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Climatic Implications of Macro- and Microfossil Assemblages from Late Pleistocene Deposits in Northern New Zealand

  • John Ogden (a1), Rewi M. Newnham (a2), Jonathan G. Palmer (a3), Richard G. Serra (a1) and Neil D. Mitchell (a1)...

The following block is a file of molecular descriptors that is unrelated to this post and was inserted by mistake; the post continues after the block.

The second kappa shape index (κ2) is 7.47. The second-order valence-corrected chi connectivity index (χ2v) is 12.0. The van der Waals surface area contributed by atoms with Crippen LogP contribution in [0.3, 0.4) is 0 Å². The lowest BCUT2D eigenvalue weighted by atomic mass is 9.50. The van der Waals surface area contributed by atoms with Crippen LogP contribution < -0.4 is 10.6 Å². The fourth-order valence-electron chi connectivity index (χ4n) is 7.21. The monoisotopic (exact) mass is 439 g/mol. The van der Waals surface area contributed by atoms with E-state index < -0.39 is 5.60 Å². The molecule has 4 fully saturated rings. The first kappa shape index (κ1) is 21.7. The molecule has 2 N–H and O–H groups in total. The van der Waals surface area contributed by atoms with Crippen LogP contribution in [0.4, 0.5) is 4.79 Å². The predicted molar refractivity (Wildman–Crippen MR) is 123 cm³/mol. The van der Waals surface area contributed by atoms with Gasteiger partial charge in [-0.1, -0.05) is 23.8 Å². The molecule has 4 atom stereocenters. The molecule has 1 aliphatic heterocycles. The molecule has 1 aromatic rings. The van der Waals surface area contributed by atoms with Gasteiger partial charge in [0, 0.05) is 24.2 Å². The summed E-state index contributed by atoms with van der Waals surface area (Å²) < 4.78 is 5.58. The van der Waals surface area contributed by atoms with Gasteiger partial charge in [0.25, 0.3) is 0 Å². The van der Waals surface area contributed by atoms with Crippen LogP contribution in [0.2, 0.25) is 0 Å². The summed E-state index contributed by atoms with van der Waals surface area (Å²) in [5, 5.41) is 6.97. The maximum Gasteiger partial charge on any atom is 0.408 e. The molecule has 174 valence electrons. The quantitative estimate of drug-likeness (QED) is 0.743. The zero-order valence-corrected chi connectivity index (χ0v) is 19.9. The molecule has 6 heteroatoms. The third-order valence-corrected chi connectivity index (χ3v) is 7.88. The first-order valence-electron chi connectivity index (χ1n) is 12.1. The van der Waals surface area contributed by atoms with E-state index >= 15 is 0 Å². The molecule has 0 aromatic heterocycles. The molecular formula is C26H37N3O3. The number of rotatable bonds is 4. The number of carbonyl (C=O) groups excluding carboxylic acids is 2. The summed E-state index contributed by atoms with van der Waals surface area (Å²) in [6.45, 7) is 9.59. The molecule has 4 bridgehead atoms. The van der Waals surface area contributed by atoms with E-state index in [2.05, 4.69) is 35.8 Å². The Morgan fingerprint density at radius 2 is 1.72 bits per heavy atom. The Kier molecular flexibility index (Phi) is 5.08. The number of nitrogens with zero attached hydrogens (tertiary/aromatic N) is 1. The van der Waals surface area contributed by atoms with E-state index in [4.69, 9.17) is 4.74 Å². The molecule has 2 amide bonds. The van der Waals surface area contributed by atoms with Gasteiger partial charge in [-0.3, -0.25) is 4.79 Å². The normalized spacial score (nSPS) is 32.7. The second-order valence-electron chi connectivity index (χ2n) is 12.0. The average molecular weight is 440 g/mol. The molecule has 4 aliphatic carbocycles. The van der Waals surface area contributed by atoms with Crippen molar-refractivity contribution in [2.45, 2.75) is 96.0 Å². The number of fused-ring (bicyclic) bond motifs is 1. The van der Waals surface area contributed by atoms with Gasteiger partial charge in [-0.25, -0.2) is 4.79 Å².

Twenty-two plant species were identified from leaves, fruits, or flowers, and 41 taxa from pollen, present in a macrofossil (leaf) layer in a peat swamp formed on Pleistocene dunes on the Aupouri Peninsula in northern New Zealand. Eight genera of gymnosperms are represented. With the exception of Lagarostrobos colensoi, all tree species abundant as macrofossils are also common as pollen. Macrofossils enabled the on-site flora to be compared with the regional flora, represented by the pollen rain. Studies on leaf decomposition rates indicate bias toward sclerophyllous species in the macrofossils. Identification to species level and treering data from preserved kauri logs allow quantitative comparisons with similar extant communities. Current climatic conditions at those analogue sites are cooler (2° to 3°C), cloudier (11%), and much wetter (85%) than those currently prevailing on the Aupouri Peninsula. Dendrochronological results also suggest that the far north of New Zealand had a cooler, cloudier, and wetter climate at the time the fossil leaf assemblage was formed. Radiocarbon dates from possibly contaminated samples suggest that a diverse mixed gymnosperm/angiosperm forest, dominated by kauri (Agathis australis), was present about (or sometime before) 41,00034,000 yr B.P., when the leaf layer was formed. Similar temperature reductions have been postulated for this period in New Zealand by other authors.

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